As memoirs go, this is one of the most shattering, intense ones I’ve ever read. Given the subject matter, it could hardly be otherwise, though a lesser writer might have made it sentimental or just painful to read. When Emily Rapp’s only son Ronan was a baby, she and her husband learned that Ronan had Tay-Sachs disease, an extremely rare genetic disorder than is always fatal. They were told that over the next couple of years they could expect to see Ronan gradually lose all the developmental ground he’d gained in his first few months of life, and that he would probably die by age three (Ronan did, in fact, die just before the publication of this book).
This is tough material, and Rapp writes from right out of the middle of the experience, completing the book while Ronan’s short life continues and his disease progresses. I made several comments about the memoirs I reviewed last year to the effect that writers write better memoirs when they allow time to put distance between themselves and the experiences they’re writing about, and Rapp herself is well aware that this is generally true, and addresses it directly in the book. While it’s certainly true that she would have written differently about the experience ten years after Ronan’s death (and might yet, I suppose) there’s something about the raw immediacy of this book that’s compelling. As I said, another writer might not have made it work, but Emily Rapp does.
I noticed that in her Acknowledgements one of the fellow writers she thanks is Dani Shapiro, and that interested me because I thought about Shapiro’s Devotion when I was reading The Still Point. Devotion is the story of a mother who believed for months that she was going to lose her infant son, but who ultimately experienced the happy ending we all hope for, in life and in stories. Emily Rapp didn’t get that. Ronan’s condition was exactly what she was told it was, and she was his mother for a few brief years, knowing that it would end all too soon.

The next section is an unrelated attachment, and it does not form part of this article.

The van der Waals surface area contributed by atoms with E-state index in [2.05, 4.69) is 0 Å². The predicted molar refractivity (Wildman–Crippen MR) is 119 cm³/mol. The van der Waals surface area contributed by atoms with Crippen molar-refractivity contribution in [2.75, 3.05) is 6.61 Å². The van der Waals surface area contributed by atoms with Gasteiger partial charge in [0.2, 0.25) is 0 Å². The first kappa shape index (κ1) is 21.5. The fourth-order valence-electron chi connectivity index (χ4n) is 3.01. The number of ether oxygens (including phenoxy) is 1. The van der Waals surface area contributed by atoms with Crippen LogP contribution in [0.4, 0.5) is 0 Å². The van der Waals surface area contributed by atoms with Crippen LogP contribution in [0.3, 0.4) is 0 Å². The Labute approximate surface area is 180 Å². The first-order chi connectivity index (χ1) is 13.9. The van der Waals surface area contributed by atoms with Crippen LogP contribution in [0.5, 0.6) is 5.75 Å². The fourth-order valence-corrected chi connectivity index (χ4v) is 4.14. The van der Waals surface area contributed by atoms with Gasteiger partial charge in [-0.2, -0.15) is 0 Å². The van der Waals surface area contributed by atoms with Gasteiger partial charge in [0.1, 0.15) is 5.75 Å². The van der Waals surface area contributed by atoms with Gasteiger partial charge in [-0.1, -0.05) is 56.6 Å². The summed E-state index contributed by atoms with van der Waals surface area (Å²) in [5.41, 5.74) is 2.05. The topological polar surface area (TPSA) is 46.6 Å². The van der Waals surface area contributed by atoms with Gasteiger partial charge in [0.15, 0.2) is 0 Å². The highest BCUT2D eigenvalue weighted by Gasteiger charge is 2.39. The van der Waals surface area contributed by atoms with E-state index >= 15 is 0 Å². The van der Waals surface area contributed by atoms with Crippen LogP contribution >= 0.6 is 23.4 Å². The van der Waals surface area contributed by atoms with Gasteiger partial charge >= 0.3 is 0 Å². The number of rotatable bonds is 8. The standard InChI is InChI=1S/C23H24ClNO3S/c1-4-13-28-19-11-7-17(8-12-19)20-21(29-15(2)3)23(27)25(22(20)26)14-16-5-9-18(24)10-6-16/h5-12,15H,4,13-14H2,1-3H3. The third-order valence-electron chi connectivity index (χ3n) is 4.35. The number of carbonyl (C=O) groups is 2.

It makes for a fascinating meditation on parenthood and on unconditional love. Reading it, I was sobered to realize how much of what I think of as “parenting” has to do with investing in my children’s future, planning for it and trying to prepare them for it. Our approach to parenthood is almost completely future-oriented, even when we feel so crazy in the midst of the parenting trenches that we think we’re only living moment to moment. We’re really not: we’re nagging about homework and trying to cook balanced meals and refereeing sibling quarrels because we believe that someday our children will benefit from all that education and nutrition and discipline.
But what if they couldn’t? What if our children had no future — if all we had with them was the present moment? What would parenting look like then?
This is the question Rapp returns to over and over in this memoir — not to try to teach other parents anything about living in the moment, because most parents’ experiences are in no way comparable, and anyway Rapp (herself a disabled person, having had one foot amputated in childhood and using a prosthetic limb) vigorously rejects the idea that sick and disabled people are put on earth to be living object lessons for the healthy. She is simply telling her story; what conclusions we draw are up to us. The intensity of that story made it possible for me to overlook things that might have irritated me in a more objective writer (mainly her attitude to Christianity: Rapp is a minister’s daughter and former theology student who has since left the Christian faith, which is fine, but her scornful description of adolescent evangelical prayer groups set back-to-back against her uncritical enthusiasm for Reiki “healing” grated a little: can’t she at least see that some people have gotten as much benefit from prayers circles as she’s ever gotten from Reiki, and some people consider both to be equally hokum?). When I brushed up against moments like these I was reminded: this woman is telling her own story, a story that seared and changed her for life. Why should she be objective? She’s not, and I wouldn’t be either.
I’m not going to lie and tell you that The Still Point of the Turning World is an easy book to read, especially if you’re a parent. It’s not. But it is incredibly engrossing and rewarding.